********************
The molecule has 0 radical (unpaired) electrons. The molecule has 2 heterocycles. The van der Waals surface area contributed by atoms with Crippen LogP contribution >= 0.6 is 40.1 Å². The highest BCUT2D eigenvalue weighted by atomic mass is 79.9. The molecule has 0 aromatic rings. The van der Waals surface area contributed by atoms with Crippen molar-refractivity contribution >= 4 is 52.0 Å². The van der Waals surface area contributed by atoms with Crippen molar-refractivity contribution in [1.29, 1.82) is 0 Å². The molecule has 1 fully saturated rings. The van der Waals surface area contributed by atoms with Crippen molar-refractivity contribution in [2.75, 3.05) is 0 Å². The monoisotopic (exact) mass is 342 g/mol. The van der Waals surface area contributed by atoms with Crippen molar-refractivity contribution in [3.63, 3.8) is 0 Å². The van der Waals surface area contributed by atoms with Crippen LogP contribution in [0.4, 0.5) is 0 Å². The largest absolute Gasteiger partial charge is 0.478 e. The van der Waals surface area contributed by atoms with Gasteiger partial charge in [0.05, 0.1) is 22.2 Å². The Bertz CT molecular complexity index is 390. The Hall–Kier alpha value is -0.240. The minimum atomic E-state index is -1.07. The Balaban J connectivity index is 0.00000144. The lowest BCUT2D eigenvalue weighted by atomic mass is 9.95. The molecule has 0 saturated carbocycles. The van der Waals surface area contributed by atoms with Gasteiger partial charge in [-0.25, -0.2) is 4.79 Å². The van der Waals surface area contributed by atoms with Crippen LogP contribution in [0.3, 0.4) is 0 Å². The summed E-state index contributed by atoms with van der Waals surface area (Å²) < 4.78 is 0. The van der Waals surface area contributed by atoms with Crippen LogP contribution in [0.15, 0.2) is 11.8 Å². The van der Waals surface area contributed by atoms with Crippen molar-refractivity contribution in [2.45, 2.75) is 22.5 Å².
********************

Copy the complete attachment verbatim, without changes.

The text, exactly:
The molecule has 0 radical (unpaired) electrons. The molecule has 2 heterocycles. The van der Waals surface area contributed by atoms with Crippen LogP contribution >= 0.6 is 40.1 Å². The highest BCUT2D eigenvalue weighted by atomic mass is 79.9. The molecule has 0 aromatic rings. The van der Waals surface area contributed by atoms with Crippen molar-refractivity contribution >= 4 is 52.0 Å². The van der Waals surface area contributed by atoms with Crippen molar-refractivity contribution in [1.29, 1.82) is 0 Å². The molecule has 1 fully saturated rings. The van der Waals surface area contributed by atoms with Crippen molar-refractivity contribution in [2.75, 3.05) is 0 Å². The monoisotopic (exact) mass is 342 g/mol. The van der Waals surface area contributed by atoms with Crippen molar-refractivity contribution in [3.63, 3.8) is 0 Å². The van der Waals surface area contributed by atoms with Crippen LogP contribution in [0.4, 0.5) is 0 Å². The largest absolute Gasteiger partial charge is 0.478 e. The van der Waals surface area contributed by atoms with Gasteiger partial charge in [0.05, 0.1) is 22.2 Å². The Bertz CT molecular complexity index is 390. The Hall–Kier alpha value is -0.240. The minimum atomic E-state index is -1.07. The Balaban J connectivity index is 0.00000144. The lowest BCUT2D eigenvalue weighted by atomic mass is 9.95. The molecule has 0 saturated carbocycles. The van der Waals surface area contributed by atoms with Gasteiger partial charge in [-0.25, -0.2) is 4.79 Å². The van der Waals surface area contributed by atoms with Crippen LogP contribution in [0.3, 0.4) is 0 Å². The summed E-state index contributed by atoms with van der Waals surface area (Å²) < 4.78 is 0. The van der Waals surface area contributed by atoms with Crippen LogP contribution in [0.15, 0.2) is 11.8 Å². The van der Waals surface area contributed by atoms with Crippen molar-refractivity contribution in [2.45, 2.75) is 22.5 Å².